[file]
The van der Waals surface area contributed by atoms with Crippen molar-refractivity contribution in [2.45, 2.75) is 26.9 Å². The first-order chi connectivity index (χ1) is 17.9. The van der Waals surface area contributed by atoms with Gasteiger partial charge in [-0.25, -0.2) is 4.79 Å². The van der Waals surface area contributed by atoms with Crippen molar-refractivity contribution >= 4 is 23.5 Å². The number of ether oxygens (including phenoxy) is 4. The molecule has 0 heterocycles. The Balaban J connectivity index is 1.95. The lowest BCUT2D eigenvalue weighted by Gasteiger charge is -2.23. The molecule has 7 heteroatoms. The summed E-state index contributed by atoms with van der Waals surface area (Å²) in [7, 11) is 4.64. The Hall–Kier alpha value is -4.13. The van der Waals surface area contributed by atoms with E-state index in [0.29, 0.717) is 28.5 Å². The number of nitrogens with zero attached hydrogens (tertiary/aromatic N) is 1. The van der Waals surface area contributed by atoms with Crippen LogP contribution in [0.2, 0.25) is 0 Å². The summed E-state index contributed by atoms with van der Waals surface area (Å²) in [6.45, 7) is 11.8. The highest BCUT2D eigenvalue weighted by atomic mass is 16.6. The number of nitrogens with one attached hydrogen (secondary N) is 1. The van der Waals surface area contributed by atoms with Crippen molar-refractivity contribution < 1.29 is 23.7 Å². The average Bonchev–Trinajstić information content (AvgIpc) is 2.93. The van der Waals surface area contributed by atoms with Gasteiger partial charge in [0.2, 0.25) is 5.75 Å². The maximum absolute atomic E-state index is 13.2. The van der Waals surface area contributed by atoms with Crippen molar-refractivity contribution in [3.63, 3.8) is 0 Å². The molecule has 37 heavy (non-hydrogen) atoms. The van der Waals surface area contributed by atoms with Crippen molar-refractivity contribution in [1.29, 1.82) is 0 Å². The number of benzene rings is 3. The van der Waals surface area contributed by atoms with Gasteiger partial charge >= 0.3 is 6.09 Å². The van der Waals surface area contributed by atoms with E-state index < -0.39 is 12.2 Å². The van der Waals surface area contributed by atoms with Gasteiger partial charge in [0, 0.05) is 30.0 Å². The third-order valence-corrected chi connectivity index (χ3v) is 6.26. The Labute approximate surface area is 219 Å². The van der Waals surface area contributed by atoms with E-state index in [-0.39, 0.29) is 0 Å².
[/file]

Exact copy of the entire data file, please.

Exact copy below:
The van der Waals surface area contributed by atoms with Crippen molar-refractivity contribution in [2.45, 2.75) is 26.9 Å². The first-order chi connectivity index (χ1) is 17.9. The van der Waals surface area contributed by atoms with Gasteiger partial charge in [-0.25, -0.2) is 4.79 Å². The van der Waals surface area contributed by atoms with Crippen molar-refractivity contribution >= 4 is 23.5 Å². The number of ether oxygens (including phenoxy) is 4. The molecule has 0 heterocycles. The Balaban J connectivity index is 1.95. The lowest BCUT2D eigenvalue weighted by Gasteiger charge is -2.23. The molecule has 7 heteroatoms. The summed E-state index contributed by atoms with van der Waals surface area (Å²) in [7, 11) is 4.64. The Hall–Kier alpha value is -4.13. The van der Waals surface area contributed by atoms with E-state index in [0.29, 0.717) is 28.5 Å². The number of nitrogens with zero attached hydrogens (tertiary/aromatic N) is 1. The van der Waals surface area contributed by atoms with Crippen LogP contribution in [0.2, 0.25) is 0 Å². The summed E-state index contributed by atoms with van der Waals surface area (Å²) in [6.45, 7) is 11.8. The highest BCUT2D eigenvalue weighted by atomic mass is 16.6. The number of nitrogens with one attached hydrogen (secondary N) is 1. The van der Waals surface area contributed by atoms with Crippen molar-refractivity contribution < 1.29 is 23.7 Å². The average Bonchev–Trinajstić information content (AvgIpc) is 2.93. The van der Waals surface area contributed by atoms with Gasteiger partial charge in [0.2, 0.25) is 5.75 Å². The maximum absolute atomic E-state index is 13.2. The van der Waals surface area contributed by atoms with Crippen molar-refractivity contribution in [3.63, 3.8) is 0 Å². The molecule has 37 heavy (non-hydrogen) atoms. The van der Waals surface area contributed by atoms with Crippen molar-refractivity contribution in [1.29, 1.82) is 0 Å². The number of benzene rings is 3. The van der Waals surface area contributed by atoms with Gasteiger partial charge >= 0.3 is 6.09 Å². The van der Waals surface area contributed by atoms with E-state index < -0.39 is 12.2 Å². The van der Waals surface area contributed by atoms with Gasteiger partial charge in [0, 0.05) is 30.0 Å². The third-order valence-corrected chi connectivity index (χ3v) is 6.26. The Labute approximate surface area is 219 Å². The van der Waals surface area contributed by atoms with E-state index in [-0.39, 0.29) is 0 Å².